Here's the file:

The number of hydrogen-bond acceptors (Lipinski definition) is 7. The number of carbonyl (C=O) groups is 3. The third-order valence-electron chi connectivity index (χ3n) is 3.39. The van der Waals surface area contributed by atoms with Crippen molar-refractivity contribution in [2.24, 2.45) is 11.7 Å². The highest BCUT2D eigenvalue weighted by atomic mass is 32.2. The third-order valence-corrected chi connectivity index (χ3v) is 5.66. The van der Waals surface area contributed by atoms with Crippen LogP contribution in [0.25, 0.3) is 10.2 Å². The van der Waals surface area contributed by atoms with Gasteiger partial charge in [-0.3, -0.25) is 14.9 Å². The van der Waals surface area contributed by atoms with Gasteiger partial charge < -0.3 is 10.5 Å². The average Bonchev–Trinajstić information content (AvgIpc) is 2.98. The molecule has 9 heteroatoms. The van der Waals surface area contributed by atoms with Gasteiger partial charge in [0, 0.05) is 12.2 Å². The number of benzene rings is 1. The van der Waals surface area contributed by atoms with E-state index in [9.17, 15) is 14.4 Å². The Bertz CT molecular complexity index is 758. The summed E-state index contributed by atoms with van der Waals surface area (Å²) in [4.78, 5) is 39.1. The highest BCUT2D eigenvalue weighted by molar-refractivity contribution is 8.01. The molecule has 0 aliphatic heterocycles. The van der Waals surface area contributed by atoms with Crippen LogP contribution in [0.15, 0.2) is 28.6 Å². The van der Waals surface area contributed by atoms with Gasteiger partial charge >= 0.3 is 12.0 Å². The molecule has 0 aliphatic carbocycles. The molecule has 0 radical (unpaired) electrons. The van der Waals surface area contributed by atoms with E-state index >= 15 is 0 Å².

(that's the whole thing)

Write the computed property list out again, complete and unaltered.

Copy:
The number of hydrogen-bond acceptors (Lipinski definition) is 7. The number of carbonyl (C=O) groups is 3. The third-order valence-electron chi connectivity index (χ3n) is 3.39. The van der Waals surface area contributed by atoms with Crippen molar-refractivity contribution in [2.24, 2.45) is 11.7 Å². The highest BCUT2D eigenvalue weighted by atomic mass is 32.2. The third-order valence-corrected chi connectivity index (χ3v) is 5.66. The van der Waals surface area contributed by atoms with Crippen LogP contribution in [0.25, 0.3) is 10.2 Å². The van der Waals surface area contributed by atoms with Gasteiger partial charge in [-0.3, -0.25) is 14.9 Å². The van der Waals surface area contributed by atoms with Gasteiger partial charge < -0.3 is 10.5 Å². The average Bonchev–Trinajstić information content (AvgIpc) is 2.98. The molecule has 9 heteroatoms. The van der Waals surface area contributed by atoms with Gasteiger partial charge in [0, 0.05) is 12.2 Å². The number of benzene rings is 1. The van der Waals surface area contributed by atoms with E-state index in [9.17, 15) is 14.4 Å². The Bertz CT molecular complexity index is 758. The summed E-state index contributed by atoms with van der Waals surface area (Å²) in [4.78, 5) is 39.1. The highest BCUT2D eigenvalue weighted by molar-refractivity contribution is 8.01. The molecule has 0 aliphatic heterocycles. The van der Waals surface area contributed by atoms with Crippen LogP contribution in [0.15, 0.2) is 28.6 Å². The van der Waals surface area contributed by atoms with Gasteiger partial charge >= 0.3 is 12.0 Å². The molecule has 0 aliphatic carbocycles. The molecule has 0 radical (unpaired) electrons. The van der Waals surface area contributed by atoms with E-state index >= 15 is 0 Å².